Best way of removing rust from silver or other

I have a pair of Audioquest cables with silver banana plugs that have tarnished due to humidity and time. I wonder which is the best way of removing this tarning without damaging the plugs permanently....Btw, is this sort of tarnishing detrimental to sound or just something that is not aesthetically pleasant?
The tarnish on silver and copper is a form of oxidation (so is rust), but it forms a patina on the surface and does not actually destroy the metal in the same that rust will cause iron and low-carbon steel to decay and eventually crumble. Any good silver cleaner/polish will do a good job of cleaning your silver banana plugs, although you should be careful to remove all of the cleaning agent (Q-tips are helpful here).
There used to be a two-step contact cleaner from Cramolin. Don't know if it's still available, but it came in two small bottles, one red and one blue. It was wonderful for removing oxidation and laying down a thin layer of contact enhancement film that prevents further oxidation. You use it sparingly so the bottles last a long time. I'm still using the stuff I bought 10 years ago...
I use a Dremel rotary tool with a carbon steel wire wheel. DO NOT use a stainless steel wire wheel, it is too stiff and will leave scratch marks. I then follow up with SuperContact or similar contact cleaner. This process works great with AC plug prongs also.
Silver tarnish (oxide) doesn't affect the electrical properties of the metal at all. So, not to worry in that regard.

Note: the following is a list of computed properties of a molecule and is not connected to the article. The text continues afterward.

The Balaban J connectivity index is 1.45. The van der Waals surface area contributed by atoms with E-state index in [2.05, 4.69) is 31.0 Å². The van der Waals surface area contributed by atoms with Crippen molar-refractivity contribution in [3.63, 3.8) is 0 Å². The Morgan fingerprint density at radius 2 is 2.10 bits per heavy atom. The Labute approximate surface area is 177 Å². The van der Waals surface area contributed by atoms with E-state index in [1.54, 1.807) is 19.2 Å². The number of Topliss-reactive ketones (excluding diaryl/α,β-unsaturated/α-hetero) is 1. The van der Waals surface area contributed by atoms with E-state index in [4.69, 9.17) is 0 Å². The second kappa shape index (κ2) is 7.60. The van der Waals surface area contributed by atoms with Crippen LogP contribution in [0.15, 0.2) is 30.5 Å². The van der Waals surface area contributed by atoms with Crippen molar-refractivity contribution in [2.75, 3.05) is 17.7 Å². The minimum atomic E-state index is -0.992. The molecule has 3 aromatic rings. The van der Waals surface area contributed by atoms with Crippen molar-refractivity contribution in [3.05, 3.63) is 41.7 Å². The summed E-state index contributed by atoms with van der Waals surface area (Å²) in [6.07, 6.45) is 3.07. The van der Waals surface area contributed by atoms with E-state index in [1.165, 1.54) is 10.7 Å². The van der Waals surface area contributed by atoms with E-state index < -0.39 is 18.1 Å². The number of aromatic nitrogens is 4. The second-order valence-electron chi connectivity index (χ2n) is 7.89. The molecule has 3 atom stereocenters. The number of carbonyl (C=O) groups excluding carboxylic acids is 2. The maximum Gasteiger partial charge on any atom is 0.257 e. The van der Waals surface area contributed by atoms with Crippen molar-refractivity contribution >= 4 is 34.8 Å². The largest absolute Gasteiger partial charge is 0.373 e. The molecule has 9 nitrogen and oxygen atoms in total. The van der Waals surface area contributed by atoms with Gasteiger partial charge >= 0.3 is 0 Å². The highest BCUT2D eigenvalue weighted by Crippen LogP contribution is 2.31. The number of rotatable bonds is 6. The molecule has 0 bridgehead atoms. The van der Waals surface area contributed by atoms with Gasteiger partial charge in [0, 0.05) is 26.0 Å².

Thanks Ed!
Agree with Ed. Did a quick search on the internet and turned this up:

CuO (copper oxide) has a magnetic susceptibility of +267 while AgO (silver oxide) has a magnetic susceptibility of -19. 

By way of comparison, the magnetic susceptibility of FeO (ferric oxide, (rust) is 293.  

The much higher magnetic susceptibility of CuO means the skin depth will be *very* thin, and net skin resistivity very high.  Meanwhile, the negative value for AgO means that the skin depth will be greater than anticipated.

As with steel versus copper we have to look beyond DC resistance to find out which material is better suited.  It turns out that oxidized copper is almost as bad as oxidized steel That is why silver plating is often suggested for conductors.  

Although the conductivity of silver is only 6% better than copper, when each surface is compared in an oxidized state, silver is a far superior conductor than copper.

Short answer, if you like the sound of copper, keep it free of oxidation. My own suggestion to polish and renew either material is Flitz polish from Germany. The best Flitz is called Polier and second best is Flitz metal polish.
Be careful, most polishes contain abrasive cutters and they certainly do the job. Household furniture polish might be the only exception. For soft metals, i.e. copper, aluminum, silver, and gold use a cleaner like Meguiar's Cleaner/Wax. It's automotive clearcoat safe so won't abrade surfaces like anything labeled polish. Run screaming from grandma's favorite pink silver polish as it's loaded with grit.

For hard metals, 0000 steel wool is a safe bet on the likes of pitting chrome (amp chassis) or specially hardened aluminum alloys (bike chainrings).
You can use an eraser to rub off the oxidation. It is cheap, safe, and leaves no chemical. You should use the one for removing ink from ballpoint pen, not the one for removing pencil marks.